Measurement 656.3.1 Market risksThe market risk of individual transactions (or small portfolios) can be calculated throughstatistics, analytics and scenarios. We consider simple examples of each:r Under a statistical approach a ﬁrm might estimate its exposure to a large sterling interest rate swap by examining the statistical distribution of rates underlying the derivative and creating an interest rate curve which it can evolve over time; it might conclude that sterling interest rates are distributed lognormally, and can then compute the value of the trade on that basis.r Under an analytic approach a ﬁrm might calculate the risk parameters of derivatives (e.g. delta, gamma, theta and vega) through option pricing models. For instance, if the delta of an equity option is 0.5, then a unit change in the price of the equity will cause the value of the option to change by 0.5, or 50%, of that amount. So if a ﬁrm has an option worth $1 million when the stock is at $10 it will be worth $1.5 million when the stock is at $11. Similar computations can be performed for gamma, vega and theta.r Under a scenario approach a ﬁrm might examine the impact of a range of market moves on a deal. For instance, if it has a yen/dollar currency option it can run scenarios based on changes in the spot yen/dollar rate and yen/dollar volatility: by strengthening the dollar by 1% and 3% against the yen the scenarios might indicate losses of $100 000 and $500 000, respectively, and by increasing the volatility of the position by 1% and 5% the position might gain by $250 000 and $1 million, respectively.Risk in broader portfolios – covering business units, divisions or the entire ﬁrm – can bedetermined through VAR, maximum loss and scenarios. Again, we consider examples of each:r If a ﬁrm is trying to ﬁgure out its total exposure to European equities and European bonds, it can run a VAR process. If its one-day VAR is $5 million, it knows that its equity and bond market risks will not be expected to lose more than $5 million 99 days out of 100 (given assumptions on correlations, holding period and distributions).r Computing the maximum loss for these portfolios involves an incremental step: abandoning the conﬁdence level by taking the worst possible situation (effectively the 100% conﬁdence level) and eliminating the beneﬁcial effects of correlations by aggregating the results across equities and bonds; in this case the resulting ﬁgure might be $8 million rather than the $5 million estimated through VAR.r The scenario approach described above for a single transaction can also be extended to cover portfolios. Continuing with the same example, the ﬁrm might run portfolio scenarios for European equities (say 1% and 5% moves in the direction of equities and 1% and 10% changes in volatility) and European bonds (perhaps 10, 50 and 100 basis point parallel shifts in the curve, 10 and 25 basis point twists in the curve for each maturity bucket, and 1% and 5% changes in interest rate volatility). The results reveal the sensitivity of the equity and interest rate portfolios to a range of moves, without making any assumptions about probabilities of occurrence.Scenario analysis can provide valuable information on the ongoing riskiness of businesses. Inour view it should become a routine process within any ﬁrm; a regular regimen of scenarioanalysis sensitizes decision makers about the risk proﬁle of the ﬁrm in a way that is easilyunderstood (e.g. the P&L effects of particular market moves). To make it useful we havefound that it is best to run scenarios “grounded in reality” – based on events that have actuallyhappened – rather than simply trying to create “disaster moves” that no one believes can happen.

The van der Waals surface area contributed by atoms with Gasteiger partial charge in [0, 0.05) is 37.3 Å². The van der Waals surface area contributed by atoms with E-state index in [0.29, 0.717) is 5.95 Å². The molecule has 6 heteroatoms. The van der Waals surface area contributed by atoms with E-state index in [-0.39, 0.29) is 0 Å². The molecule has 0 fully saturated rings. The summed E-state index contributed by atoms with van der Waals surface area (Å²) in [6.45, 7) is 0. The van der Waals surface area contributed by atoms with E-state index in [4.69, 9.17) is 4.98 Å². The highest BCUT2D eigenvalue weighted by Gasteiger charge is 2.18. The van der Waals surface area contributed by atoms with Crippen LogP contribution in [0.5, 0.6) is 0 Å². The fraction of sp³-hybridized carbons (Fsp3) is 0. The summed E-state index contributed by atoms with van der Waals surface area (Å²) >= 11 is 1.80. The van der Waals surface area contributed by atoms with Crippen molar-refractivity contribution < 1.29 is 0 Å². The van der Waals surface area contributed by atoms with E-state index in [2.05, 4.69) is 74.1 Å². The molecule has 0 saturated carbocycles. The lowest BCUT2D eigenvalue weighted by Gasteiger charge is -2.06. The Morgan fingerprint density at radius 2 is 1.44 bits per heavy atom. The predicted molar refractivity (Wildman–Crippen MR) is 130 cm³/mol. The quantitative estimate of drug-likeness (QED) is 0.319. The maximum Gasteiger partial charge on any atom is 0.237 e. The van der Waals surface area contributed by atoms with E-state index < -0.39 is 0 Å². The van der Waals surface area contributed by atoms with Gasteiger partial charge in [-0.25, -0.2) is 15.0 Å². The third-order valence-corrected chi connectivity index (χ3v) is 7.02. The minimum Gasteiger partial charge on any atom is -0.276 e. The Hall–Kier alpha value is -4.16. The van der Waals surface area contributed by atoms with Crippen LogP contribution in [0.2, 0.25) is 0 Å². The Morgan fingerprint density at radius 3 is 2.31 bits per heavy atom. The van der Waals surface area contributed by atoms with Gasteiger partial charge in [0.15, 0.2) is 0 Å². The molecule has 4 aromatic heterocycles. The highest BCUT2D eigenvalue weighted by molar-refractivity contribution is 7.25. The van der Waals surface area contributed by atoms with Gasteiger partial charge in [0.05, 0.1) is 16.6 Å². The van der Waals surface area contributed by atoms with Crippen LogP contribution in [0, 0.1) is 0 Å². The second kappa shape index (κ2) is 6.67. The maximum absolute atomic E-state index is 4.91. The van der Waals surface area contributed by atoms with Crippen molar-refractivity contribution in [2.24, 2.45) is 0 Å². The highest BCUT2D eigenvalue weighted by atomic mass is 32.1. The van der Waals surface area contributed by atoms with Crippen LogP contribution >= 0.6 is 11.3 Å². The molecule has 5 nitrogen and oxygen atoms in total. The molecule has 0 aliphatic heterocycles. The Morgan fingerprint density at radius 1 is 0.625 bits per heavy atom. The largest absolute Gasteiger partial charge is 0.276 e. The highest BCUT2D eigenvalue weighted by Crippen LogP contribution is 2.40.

66 Practical Risk Management Table 6.2 Market risk measurement approaches Type of exposure Measurement choices r Single transactions r Analytics r Very small portfolios r Statistics r Scenarios r Large portfolios r Analytics r Statistics r Scenarios r VAR r Maximum lossFor instance, a ﬁrm might select from among the various hundred-year ﬂoods we described inChapter 1 (e.g. 1987 crash, 1998 Russian/hedge fund crisis, 2001/2002 tech stock meltdown),determine the movement of all important risk variables that occurred during the crisis, and usethat as the scenario “template” to apply to its positions every month or quarter. Thus, whensenior executives are presented with an analysis that says if the 1987 stock market crash wereto happen again today the ﬁrm would lose $100 million, it has some basis in reality. It is alsoimportant to focus on the change in the scenario results from period to period, rather thanjust the absolute results. While it might be informative for senior managers to know that theycould lose $100 million in a repeat of the 1987 crash, it is actually more important for them torealize that when the same scenario was run the prior month (or quarter) the ﬁgure was only$75 million – meaning the overall riskiness of the ﬁrm is on the rise. What caused this increaseis something worthy of much focus! Market risk measurement approaches are summarized in Table 188.8.131.52.2 Credit risksWith credit risk, losses occur if the counterparty defaults, or if the collateral supporting thecredit extension is insufﬁcient and the counterparty defaults; this applies to a single counterpartytransaction as well as multiple trades with a single counterparty. Losses can also occur if thereis a failure in the settlement process or if a sovereign action takes place. Direct credit risk, trading credit risk and contingent credit risk – three of the broad classesof credit exposure we deﬁned in Chapter 2 – can be estimated through statistics or analytics.We consider simple examples of each:r Statistics can be used for trading credit risk transactions with value (and therefore risk) that ﬂuctuates over time, like derivatives and repos/reverses. Since a counterparty might default in the future, a ﬁrm wants to estimate what it might lose on that future day – a statistical process can provide some indication of what this amount will be. Thus, if a bank enters into a 10-year swap with a company, the value of the swap will change as time passes. A statistical process might indicate that in four years the swap will have reached a maximum possible loss value of $10 million – if default occurs at that point, the bank will sustain a loss which the statistical assumptions say will be no greater than $10 million some percentage of the time (e.g. 95% or 99%). If default occurs before or after that time, the amount lost will be smaller. (Note that the net amount the bank will lose depends ultimately on what it recovers